Jen and I recently returned to the NATA National Convention in Las Vegas for their 70th Annual Meeting! This year we were joined by Hruska Clinic Physical Therapist and PRC, Jason Masek as he presented and contributed to a break out session on the first day of this Conference. We are always humbled by the unique interest voiced by the Athletic Training community and this year in particular, Universities throughout the country. As more and more Student Athletic Trainers, Graduate Assistants, Administrators and Professional Athletic Trainers introduce Postural Restoration concepts to their athletes, the desire to learn more continues to grow within these populations. Many attendees looked forward to taking further course work through the Institute or hosting courses themselves within their programs. Our PRI Japan Faculty was continuously mentioned by the Japanese Athletic Trainers in attendance and the impact that Kenny, Sy, and Takashi had on their peers not only during their time here in the States throughout their foundational years, but also through their Faculty roles as they currently grow PRI Japan, was voiced with high praise.

Jason intorduced our science through the "Prevention of Movement Patterned Conditions Beyond Competitive Years: Asymmetrical Movement Pattern Considerations". He and Jen fielded many questions by those who attended this talk, and led these individuals through a break out session of performing several PRI objective tests and Non-Manual Technique interventions addressing these findings. A special thank you to Mark Cairns, ATC, PRT and Jessica Tidswell, PT, ATC, PRT for their contribution in helping to guide and assist these techniques during this session. This introduction led even more traffic to our booth and many of those who received these concepts for the first time were eager to attend their first course. 

For those of you who were unable to attend but are interested in viewing the concepts Jason presented, his full Handout can be VIEWED HERE. We look forward to the continued growth of #PRINATION within the Athletic Training community and would love to answer any questions you may have!

What a group of course attendees that came to Postural Respiration hosted by Alta Bates Summit Physical Therapy in Oakland, CA! First timers really shined in terms of curiosity and questions to absorb the foundations of PRI. There were students that traveled as far away as Alaska, Hawaii and Washington State. The course started out with definitions. What is posture and how do you define it? What is neutral rib alignment in a dynamic, tri-planer context? What does respiration have to do with posture and alignment?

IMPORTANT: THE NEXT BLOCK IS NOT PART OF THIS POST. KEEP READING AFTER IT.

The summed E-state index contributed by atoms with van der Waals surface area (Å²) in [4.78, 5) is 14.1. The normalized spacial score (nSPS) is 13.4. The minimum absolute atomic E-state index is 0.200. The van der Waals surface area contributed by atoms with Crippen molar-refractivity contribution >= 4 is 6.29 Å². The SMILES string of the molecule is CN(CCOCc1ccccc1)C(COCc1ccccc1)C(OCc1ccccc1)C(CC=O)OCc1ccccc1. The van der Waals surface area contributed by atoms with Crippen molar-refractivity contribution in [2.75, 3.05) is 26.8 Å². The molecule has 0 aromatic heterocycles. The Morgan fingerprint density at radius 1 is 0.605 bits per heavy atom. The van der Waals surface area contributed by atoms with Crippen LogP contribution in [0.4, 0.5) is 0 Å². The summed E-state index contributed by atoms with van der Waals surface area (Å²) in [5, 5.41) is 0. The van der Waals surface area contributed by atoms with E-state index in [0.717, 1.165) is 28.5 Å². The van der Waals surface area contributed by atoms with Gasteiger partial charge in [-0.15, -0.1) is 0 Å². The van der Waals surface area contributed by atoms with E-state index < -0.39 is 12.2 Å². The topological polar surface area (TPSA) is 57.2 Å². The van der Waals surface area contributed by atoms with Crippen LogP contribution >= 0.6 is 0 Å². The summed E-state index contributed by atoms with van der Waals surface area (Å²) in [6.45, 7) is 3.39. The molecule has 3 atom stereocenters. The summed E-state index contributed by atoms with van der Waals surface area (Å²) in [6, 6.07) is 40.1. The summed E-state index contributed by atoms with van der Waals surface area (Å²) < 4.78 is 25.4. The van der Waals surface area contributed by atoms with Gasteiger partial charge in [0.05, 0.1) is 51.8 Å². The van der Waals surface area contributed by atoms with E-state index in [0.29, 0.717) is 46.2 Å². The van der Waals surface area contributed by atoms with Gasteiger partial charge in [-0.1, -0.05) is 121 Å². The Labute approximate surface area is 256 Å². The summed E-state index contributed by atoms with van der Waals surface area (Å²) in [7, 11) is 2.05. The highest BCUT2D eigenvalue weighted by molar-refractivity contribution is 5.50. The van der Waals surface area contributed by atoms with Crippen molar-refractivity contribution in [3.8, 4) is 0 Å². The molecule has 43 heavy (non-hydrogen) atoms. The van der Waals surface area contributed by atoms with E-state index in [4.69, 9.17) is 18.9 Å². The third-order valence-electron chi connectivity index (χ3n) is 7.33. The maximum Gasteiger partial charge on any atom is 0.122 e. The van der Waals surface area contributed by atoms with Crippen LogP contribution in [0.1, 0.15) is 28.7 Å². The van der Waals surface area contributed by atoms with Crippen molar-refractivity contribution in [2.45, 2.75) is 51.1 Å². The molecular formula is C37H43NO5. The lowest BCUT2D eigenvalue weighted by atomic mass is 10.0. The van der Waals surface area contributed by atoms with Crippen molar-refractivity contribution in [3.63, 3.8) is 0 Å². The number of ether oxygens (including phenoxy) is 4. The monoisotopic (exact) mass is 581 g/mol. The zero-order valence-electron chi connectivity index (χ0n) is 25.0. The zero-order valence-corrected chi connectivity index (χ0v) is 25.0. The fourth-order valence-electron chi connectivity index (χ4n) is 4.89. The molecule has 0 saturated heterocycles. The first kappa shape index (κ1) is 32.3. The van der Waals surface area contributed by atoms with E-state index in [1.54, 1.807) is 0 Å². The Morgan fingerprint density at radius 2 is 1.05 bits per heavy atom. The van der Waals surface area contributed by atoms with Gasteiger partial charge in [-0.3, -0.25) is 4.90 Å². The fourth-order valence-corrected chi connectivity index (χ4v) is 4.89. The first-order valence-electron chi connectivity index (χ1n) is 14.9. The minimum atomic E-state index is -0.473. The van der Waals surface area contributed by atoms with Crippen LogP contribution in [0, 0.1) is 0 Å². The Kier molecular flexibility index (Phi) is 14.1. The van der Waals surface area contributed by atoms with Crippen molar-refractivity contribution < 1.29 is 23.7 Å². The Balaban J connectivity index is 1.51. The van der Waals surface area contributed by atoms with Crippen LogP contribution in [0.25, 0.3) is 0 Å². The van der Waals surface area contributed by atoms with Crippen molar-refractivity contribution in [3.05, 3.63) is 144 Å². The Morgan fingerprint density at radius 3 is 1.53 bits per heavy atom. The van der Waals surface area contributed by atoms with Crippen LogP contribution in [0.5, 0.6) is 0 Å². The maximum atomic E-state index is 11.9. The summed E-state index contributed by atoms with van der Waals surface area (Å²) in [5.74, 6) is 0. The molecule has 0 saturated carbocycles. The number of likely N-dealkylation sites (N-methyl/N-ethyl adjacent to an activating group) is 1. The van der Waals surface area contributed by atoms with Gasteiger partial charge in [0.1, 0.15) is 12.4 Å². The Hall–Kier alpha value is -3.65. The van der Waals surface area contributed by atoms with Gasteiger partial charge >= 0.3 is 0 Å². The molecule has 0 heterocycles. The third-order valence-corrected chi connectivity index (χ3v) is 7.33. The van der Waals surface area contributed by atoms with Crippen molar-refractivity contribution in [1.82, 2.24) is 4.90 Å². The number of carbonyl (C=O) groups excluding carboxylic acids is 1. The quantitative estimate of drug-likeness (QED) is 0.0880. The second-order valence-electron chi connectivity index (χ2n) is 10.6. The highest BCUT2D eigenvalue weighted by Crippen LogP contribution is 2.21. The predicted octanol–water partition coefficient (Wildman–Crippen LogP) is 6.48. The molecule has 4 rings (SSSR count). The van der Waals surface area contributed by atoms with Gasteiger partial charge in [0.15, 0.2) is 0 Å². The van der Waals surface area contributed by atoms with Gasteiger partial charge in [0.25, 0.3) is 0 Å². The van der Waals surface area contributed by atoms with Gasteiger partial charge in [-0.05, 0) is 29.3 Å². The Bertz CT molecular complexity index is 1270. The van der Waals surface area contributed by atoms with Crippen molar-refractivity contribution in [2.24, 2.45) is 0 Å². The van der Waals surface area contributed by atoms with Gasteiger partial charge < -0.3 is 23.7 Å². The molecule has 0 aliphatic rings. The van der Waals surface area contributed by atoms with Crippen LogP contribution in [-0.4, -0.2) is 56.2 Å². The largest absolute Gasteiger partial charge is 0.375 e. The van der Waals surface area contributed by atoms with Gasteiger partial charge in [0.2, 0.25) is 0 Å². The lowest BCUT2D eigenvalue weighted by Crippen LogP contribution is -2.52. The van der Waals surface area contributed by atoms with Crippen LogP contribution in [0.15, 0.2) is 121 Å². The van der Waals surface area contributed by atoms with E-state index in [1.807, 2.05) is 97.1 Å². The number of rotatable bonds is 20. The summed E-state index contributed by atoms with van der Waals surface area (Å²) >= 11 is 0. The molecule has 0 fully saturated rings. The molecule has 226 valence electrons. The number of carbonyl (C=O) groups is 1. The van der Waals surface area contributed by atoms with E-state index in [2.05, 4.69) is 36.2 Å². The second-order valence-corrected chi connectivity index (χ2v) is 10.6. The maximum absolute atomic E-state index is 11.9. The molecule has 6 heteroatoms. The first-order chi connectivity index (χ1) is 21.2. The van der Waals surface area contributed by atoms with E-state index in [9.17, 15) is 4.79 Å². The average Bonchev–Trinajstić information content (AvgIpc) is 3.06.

Skip George presenting Postural Respiration for the Postural restoration Institute

Skip George demonstrating thoracic rotation at a Postural Restoration course

The veterans with PRI were exposed to the new and revised Postural Respiration course and the feedback from them was really enthusiastic. One of the new attendees wanted just a little more lab time so he was chosen as the subject of a review of all of the AIC/BC tests Sunday afternoon. Non-manual and single person manual techniques did not get him inhibit is neurological system and at 3:45pm on Sunday, a little PRI magic had to appear! After all, it was the bottom of the ninth, nearly 40 pairs of student eyes are watching and is the student going to experience what it is like to be neutral for perhaps the first time since he was an infant? Taylor Lewis, PRT, a veteran lab assistant (And great guy who uses PRI with Cystic Fibrosis patients) assisted with a two person infraclavicular pump. This young athletic man who was demonstrated on was also a prime example of what one would imagine as having perfect posture on visual inspection (could even win an award for it!) standing nice and tall. Problem was, all of his PRI tests were positive and he was neurologically extended head to toe! After this two person manual technique was performed, all PRI tests became negative, much to his delight including class attendees and maybe even the course instructor! He sat up and said "I feel sooo good and relaxed!".